A few weeks ago, I listened to one of my usual podcasts- the Freakonomics Podcast, specifically the episode featuring Angela Duckworth and her new book "Grit: The Power of Passion and Perserverance" ( http://freakonomics.com/podcast/grit/ ). This interview so interested me that I started listening to the audiobook version of the book, which I highly recommend. This will not be the only time I write about this, it is just a first pass at some thoughts on the dance.
When everyone seems to be obsessed with accomplishing more, faster, how does a pursuit like Argentine Tango fit in? This has always vexed me, teaching tango at a ballroom, where the business model is about creating a sense of accomplishment fast- preferably on the first visit to the studio. Some dances lend themselves easily to this idea- in a single visit, you can grasp enough of the basics of salsa and swing to get out on the social dance floor. These dances have communities that can constantly replenish with new members by holding introductory, crash-course style lessons before social dances.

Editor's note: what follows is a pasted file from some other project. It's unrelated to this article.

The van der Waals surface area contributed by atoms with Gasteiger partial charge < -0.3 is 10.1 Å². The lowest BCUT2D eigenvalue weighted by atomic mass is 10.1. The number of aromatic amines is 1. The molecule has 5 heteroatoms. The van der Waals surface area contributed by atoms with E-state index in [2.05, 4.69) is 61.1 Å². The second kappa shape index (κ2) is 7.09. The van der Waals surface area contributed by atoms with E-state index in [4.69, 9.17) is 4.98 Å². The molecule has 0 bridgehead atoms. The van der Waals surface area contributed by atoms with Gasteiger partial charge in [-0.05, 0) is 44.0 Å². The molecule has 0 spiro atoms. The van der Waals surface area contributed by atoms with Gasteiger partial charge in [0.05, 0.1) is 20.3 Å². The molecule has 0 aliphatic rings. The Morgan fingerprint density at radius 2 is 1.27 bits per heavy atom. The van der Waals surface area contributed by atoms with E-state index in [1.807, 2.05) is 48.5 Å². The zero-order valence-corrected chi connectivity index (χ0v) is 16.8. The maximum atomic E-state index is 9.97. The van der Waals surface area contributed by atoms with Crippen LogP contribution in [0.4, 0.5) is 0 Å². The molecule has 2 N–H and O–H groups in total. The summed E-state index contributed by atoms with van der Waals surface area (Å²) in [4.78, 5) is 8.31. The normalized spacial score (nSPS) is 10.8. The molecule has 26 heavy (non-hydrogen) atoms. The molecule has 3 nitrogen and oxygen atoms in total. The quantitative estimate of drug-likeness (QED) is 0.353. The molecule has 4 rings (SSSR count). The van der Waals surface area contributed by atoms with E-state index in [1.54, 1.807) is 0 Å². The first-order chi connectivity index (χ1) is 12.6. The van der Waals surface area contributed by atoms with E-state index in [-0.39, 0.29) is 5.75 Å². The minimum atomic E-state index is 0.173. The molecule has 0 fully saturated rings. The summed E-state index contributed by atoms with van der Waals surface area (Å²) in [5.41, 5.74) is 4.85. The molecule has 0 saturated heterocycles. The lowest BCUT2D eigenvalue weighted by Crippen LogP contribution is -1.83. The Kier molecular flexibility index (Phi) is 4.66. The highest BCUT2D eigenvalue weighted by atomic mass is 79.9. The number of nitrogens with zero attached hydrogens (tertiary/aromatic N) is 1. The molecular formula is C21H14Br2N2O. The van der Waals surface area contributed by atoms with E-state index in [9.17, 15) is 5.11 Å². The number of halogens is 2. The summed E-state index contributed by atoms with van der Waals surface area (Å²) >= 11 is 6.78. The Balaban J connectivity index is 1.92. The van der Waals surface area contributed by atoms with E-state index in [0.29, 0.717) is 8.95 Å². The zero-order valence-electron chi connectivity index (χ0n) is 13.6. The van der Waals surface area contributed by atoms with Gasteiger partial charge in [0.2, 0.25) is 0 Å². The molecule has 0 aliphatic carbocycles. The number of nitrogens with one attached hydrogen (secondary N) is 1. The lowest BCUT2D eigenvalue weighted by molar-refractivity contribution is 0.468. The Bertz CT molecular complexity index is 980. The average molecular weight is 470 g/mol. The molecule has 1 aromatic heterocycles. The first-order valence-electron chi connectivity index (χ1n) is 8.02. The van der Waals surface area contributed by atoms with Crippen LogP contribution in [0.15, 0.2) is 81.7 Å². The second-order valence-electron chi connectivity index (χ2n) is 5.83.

But tango? Even if you are a natural, it will take several lessons before you have a general understanding of the movements you'll encounter on the social dance floor. And even if there were a crash-course before social dancing, the nature of the tango community would make these newcomers unwelcome on the social dance floor with their limited tools for floorcraft- that is, if they could even get on the floor with cabeceo in use.
So how do we keep newer dancers in the community? How do we introduce this dance we love to others when the barriers to entry are so high? What keeps you coming back to the dance floor? Is the reason so many people claim "addiction" to tango because only the most dogged stick with it in the long run?